GRIC and GRLIC (hereinafter, collectively, "appellees") assert in their brief that only GRIC answered and cross-complained in response to Cantrell's complaint. Appellees' Brief at 2. The answer and cross-complaint however unambiguously state that they were filed on behalf of GRLIC. The answer, for example, is entitled "Answer of Defendant Great Republic Life Insurance Company to Complaint." C.R. 1, Exhibit No. A-73 at 1. The cross-complaint, similarly, begins: "Cross-complainant GREAT REPUBLIC LIFE INSURANCE COMPANY ... alleges...." C.R. 1, Exhibit No. A-49 at 1. The fact that GRLIC answered and cross-complained is relevant to the issue, discussed below, of whether GRLIC had notice of the action for purposes of the time limitation on removal. See infra Part III A 2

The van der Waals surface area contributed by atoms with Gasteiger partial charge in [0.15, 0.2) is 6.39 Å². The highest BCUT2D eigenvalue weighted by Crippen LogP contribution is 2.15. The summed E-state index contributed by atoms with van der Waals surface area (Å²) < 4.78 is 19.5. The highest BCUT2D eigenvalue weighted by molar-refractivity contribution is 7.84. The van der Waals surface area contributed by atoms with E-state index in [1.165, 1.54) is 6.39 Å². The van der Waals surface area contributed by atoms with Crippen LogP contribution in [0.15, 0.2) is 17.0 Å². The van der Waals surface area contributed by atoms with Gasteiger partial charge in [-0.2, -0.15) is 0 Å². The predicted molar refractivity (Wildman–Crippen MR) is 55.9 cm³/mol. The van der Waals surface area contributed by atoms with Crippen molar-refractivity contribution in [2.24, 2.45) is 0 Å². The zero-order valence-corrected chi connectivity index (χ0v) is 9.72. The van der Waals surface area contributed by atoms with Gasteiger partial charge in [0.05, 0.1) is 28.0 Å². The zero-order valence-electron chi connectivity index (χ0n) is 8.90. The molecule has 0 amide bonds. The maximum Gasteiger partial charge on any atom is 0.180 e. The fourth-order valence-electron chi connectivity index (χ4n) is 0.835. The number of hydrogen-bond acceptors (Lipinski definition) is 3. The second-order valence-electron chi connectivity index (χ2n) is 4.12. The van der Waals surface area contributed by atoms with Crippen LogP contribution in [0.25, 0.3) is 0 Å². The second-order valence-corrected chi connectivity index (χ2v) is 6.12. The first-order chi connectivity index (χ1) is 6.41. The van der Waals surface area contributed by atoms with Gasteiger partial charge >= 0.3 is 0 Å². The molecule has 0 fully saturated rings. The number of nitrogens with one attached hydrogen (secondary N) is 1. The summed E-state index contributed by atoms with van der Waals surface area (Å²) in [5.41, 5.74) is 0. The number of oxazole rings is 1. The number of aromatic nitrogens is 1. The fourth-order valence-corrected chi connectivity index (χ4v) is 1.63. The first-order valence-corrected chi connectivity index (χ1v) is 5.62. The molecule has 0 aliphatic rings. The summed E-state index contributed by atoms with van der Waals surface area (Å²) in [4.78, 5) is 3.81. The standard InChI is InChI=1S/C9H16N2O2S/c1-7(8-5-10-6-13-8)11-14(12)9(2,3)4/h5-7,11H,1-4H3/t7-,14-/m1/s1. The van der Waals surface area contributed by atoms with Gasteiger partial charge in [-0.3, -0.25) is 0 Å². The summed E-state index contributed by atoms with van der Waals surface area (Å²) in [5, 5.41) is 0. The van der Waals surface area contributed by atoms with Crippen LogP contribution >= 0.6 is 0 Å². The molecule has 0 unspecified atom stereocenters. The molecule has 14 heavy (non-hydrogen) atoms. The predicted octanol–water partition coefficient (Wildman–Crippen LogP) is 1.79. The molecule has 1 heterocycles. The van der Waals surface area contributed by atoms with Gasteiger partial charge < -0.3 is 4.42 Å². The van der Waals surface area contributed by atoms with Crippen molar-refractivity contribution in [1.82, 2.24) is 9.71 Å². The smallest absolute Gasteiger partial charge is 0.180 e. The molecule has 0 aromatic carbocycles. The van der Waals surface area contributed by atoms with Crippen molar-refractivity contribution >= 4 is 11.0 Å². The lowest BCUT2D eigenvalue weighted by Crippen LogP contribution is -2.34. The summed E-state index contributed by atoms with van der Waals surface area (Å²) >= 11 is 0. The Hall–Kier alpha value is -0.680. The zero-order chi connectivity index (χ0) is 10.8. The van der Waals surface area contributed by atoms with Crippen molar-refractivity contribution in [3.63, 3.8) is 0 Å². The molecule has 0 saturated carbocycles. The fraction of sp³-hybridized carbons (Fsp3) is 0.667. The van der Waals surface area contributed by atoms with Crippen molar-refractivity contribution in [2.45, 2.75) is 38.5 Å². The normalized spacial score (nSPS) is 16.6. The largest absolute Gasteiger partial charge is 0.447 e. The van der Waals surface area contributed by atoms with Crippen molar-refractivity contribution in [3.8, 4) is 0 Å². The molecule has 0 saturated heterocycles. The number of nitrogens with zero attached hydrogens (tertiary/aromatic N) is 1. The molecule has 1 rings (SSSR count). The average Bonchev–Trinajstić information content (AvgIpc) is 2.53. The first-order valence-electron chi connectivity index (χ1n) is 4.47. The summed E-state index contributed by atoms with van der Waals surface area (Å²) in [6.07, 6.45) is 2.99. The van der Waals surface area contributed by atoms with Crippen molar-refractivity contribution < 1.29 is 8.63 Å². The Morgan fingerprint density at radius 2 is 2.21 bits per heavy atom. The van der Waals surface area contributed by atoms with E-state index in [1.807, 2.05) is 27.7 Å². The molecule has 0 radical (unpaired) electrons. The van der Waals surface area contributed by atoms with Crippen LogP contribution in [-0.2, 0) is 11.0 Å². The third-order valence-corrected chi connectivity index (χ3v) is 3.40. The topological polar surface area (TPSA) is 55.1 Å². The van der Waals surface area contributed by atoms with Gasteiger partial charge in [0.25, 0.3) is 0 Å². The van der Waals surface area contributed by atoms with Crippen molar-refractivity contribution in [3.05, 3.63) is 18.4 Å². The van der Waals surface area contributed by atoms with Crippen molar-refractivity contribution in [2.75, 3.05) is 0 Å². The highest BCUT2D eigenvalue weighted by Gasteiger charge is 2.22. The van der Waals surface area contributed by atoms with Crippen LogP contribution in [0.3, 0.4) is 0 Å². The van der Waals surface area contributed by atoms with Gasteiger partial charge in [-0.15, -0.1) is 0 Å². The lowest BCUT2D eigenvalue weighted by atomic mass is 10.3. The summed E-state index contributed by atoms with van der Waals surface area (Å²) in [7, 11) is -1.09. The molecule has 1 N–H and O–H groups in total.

4

Cantrell nowhere denies that her policy was part of an ERISA plan. Rather, she argues that appellees are estopped from asserting that it was an ERISA plan because of their response to her Request for Admission No. 4, supra Part I, because they rescinded the policy, and because they failed to assert ERISA preemption in their answer to the original complaint

 5

Clorox concerned an action by an employee against her employer for improper handling of employee benefits. Here, by contrast, a plan participant is suing her insurer

 6

The Court also observed that, for purposes of Sec. 514, the term "State law" includes all laws, decisions, rules, regulations, or other State action having the effect of law, of any State. 107 S. Ct. at 1553 n. 1 (quoting 29 U.S.C. § 1144(c) (1) and (2))